A person with a stammer or speech impediment may find voice – activated phone systems difficult to use. They may take too long to answer a question and be disconnected. A reasonable adjustment could be to either have a touchphone option system or the option to speak with a real person.

 

Example:  Car parking

A block of flats has a number of unallocated parking slots for its residents. A tenant has a mobility impairment which means that they need to be able to park close to the main entrance. 

This isn’t always possible as the parking is unallocated, so if they are late home from work, they have no choice but to park in one of the spots furthest away from the main entrance. Following consultation with the tenants the landlord decides to implement a system of allocated parking, and assigns the parking spot nearest to the front door to the person with the mobility impairment. This is likely to be a reasonable adjustment. 

 

Example: Accessibility of websites

A local estate agency establishes a website but is contacted by a member of the public to say they have difficulty accessing it due to a visual impairment. After consulting with the RNIB and local charity groups who provide guidance, to ensure the website is accessible to people who are visually impaired, the estate agency ensures that its website is set up so that the contents of its website can be used with a screen reader and any images that are used have a text alternative. This is likely to be a reasonable adjustment.

 

Example: Corresponding with tenants

A tenant has bipolar disorder. Sometimes when they are feeling unwell they don't pay attention to their post. The tenant writes to their landlord and asks them to send any important letters about the tenancy or rent to their parents as well as sending them to the tenant. This is so the tenant can be sure that they know about changes in rent, when repairs happen and whether they owe any money, and ultimately to ensure that they comply with the terms of the lease. This is likely to be a reasonable adjustment.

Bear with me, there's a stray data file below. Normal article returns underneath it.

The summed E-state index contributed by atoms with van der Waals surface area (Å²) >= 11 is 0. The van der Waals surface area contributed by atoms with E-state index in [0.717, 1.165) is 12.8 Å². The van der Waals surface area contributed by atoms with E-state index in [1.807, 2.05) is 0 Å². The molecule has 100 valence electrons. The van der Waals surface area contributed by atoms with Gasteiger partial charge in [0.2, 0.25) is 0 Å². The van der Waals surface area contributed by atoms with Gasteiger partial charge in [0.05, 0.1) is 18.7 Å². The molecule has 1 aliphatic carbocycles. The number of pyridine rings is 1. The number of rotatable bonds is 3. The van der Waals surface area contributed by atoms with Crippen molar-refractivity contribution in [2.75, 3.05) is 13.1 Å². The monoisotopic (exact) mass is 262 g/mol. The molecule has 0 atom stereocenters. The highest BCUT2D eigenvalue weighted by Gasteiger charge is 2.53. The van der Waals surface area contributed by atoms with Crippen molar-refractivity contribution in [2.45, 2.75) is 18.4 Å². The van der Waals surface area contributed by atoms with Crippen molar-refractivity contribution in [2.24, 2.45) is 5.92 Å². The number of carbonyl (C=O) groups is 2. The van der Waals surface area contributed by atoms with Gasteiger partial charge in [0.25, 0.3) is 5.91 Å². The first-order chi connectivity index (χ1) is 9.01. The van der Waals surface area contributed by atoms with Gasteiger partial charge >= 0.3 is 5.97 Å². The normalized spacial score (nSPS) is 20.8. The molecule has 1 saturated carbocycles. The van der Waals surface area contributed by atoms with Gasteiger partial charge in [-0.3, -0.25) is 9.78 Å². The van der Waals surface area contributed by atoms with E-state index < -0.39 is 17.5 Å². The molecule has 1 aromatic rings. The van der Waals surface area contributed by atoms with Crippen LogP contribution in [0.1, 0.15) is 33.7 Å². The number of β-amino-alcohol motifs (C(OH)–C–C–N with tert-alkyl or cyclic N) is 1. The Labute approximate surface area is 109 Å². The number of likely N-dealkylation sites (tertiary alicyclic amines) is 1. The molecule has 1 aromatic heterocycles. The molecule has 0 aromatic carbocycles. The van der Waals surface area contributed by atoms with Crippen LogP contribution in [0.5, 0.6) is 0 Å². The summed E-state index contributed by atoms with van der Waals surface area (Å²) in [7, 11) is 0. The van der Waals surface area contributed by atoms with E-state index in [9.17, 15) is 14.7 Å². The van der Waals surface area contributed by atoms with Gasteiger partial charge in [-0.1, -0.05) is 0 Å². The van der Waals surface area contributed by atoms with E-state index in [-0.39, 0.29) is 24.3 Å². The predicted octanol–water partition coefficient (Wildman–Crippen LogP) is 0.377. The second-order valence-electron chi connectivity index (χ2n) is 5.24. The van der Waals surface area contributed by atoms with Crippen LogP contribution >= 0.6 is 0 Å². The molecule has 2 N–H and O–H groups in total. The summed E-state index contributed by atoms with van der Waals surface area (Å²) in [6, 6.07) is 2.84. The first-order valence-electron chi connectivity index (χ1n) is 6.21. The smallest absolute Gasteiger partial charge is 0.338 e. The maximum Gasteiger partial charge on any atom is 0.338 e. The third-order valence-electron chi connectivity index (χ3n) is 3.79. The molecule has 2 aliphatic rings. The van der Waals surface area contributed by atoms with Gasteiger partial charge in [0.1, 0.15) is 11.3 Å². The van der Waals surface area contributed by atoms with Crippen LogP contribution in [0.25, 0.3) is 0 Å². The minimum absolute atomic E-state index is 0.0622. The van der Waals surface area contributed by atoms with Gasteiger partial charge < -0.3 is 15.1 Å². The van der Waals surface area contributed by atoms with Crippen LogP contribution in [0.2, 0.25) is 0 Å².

Example: Engaging with customers who have difficulty in providing written instructions

An estate agent normally obtains its instructions either by meeting in person in their offices or exchanging emails. A customer with multiple disabilities is unable to effectively communicate in writing or to attend their offices, so the estate agent arranges to meet the customer at their home and with their consent, to record that conversation in order to obtain instructions. This is likely to be a reasonable adjustment.

 

Example:  Installation of ramps

The head office for a housing association has two steps at the main entrance, which means that those who are wheelchair users or people with mobility impairments cannot enter. The housing association owns the building and decides to install a permanent ramp next to the two steps to improve access for all. This is likely to be a reasonable step to have to take from 1 October 2028 but would not be required before.

 

Example: Duty not to unreasonably refuse reasonable adjustments 

A tenant has short stature due to a genetic condition. They have problems reaching normal height appliances. They ask the landlord for the following changes:

  • request from a tenant to lower a kitchen work top;
  • request to change a bath to a walk-in shower;
  • request to install a stairlift; and
  • grab rails outside the front door step.

The requests listed above may need to be permitted from 1 October 2028.  However, they are not things that a residential landlord would need to pay for; the tenant must fund these changes. Requests do not have to be considered before 1 October 2028, but the landlord can choose to consider any requests made before then if they wish.